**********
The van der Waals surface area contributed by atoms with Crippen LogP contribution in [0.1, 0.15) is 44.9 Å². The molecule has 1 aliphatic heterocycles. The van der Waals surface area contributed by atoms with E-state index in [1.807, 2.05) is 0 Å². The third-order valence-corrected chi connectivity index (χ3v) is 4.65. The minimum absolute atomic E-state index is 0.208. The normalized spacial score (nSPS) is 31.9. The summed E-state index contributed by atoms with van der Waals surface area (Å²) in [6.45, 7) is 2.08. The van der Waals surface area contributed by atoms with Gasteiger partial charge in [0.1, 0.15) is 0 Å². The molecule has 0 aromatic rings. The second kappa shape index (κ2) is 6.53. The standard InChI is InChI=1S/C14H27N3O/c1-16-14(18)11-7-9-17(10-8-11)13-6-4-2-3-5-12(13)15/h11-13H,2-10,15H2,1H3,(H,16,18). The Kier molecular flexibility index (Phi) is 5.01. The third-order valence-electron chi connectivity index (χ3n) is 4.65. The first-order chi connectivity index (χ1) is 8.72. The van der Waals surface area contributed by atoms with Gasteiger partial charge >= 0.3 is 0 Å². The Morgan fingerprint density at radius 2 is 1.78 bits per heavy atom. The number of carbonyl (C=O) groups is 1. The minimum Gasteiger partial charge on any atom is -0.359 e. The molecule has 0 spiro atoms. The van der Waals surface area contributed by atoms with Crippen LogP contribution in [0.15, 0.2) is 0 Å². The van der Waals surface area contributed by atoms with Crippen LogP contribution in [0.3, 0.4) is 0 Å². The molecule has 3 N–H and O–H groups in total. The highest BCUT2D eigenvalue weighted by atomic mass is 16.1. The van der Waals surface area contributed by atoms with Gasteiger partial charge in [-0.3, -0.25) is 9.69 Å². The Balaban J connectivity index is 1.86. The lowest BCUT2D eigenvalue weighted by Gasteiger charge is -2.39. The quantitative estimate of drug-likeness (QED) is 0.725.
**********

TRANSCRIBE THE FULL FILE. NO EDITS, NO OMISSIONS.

The van der Waals surface area contributed by atoms with Crippen LogP contribution in [0.1, 0.15) is 44.9 Å². The molecule has 1 aliphatic heterocycles. The van der Waals surface area contributed by atoms with E-state index in [1.807, 2.05) is 0 Å². The third-order valence-corrected chi connectivity index (χ3v) is 4.65. The minimum absolute atomic E-state index is 0.208. The normalized spacial score (nSPS) is 31.9. The summed E-state index contributed by atoms with van der Waals surface area (Å²) in [6.45, 7) is 2.08. The van der Waals surface area contributed by atoms with Gasteiger partial charge in [0.1, 0.15) is 0 Å². The molecule has 0 aromatic rings. The second kappa shape index (κ2) is 6.53. The standard InChI is InChI=1S/C14H27N3O/c1-16-14(18)11-7-9-17(10-8-11)13-6-4-2-3-5-12(13)15/h11-13H,2-10,15H2,1H3,(H,16,18). The Kier molecular flexibility index (Phi) is 5.01. The third-order valence-electron chi connectivity index (χ3n) is 4.65. The first-order chi connectivity index (χ1) is 8.72. The van der Waals surface area contributed by atoms with Gasteiger partial charge >= 0.3 is 0 Å². The Morgan fingerprint density at radius 2 is 1.78 bits per heavy atom. The number of carbonyl (C=O) groups is 1. The minimum Gasteiger partial charge on any atom is -0.359 e. The molecule has 0 spiro atoms. The van der Waals surface area contributed by atoms with Crippen LogP contribution in [0.15, 0.2) is 0 Å². The van der Waals surface area contributed by atoms with Crippen LogP contribution in [0.3, 0.4) is 0 Å². The molecule has 3 N–H and O–H groups in total. The highest BCUT2D eigenvalue weighted by atomic mass is 16.1. The van der Waals surface area contributed by atoms with Gasteiger partial charge in [-0.3, -0.25) is 9.69 Å². The Balaban J connectivity index is 1.86. The lowest BCUT2D eigenvalue weighted by Gasteiger charge is -2.39. The quantitative estimate of drug-likeness (QED) is 0.725.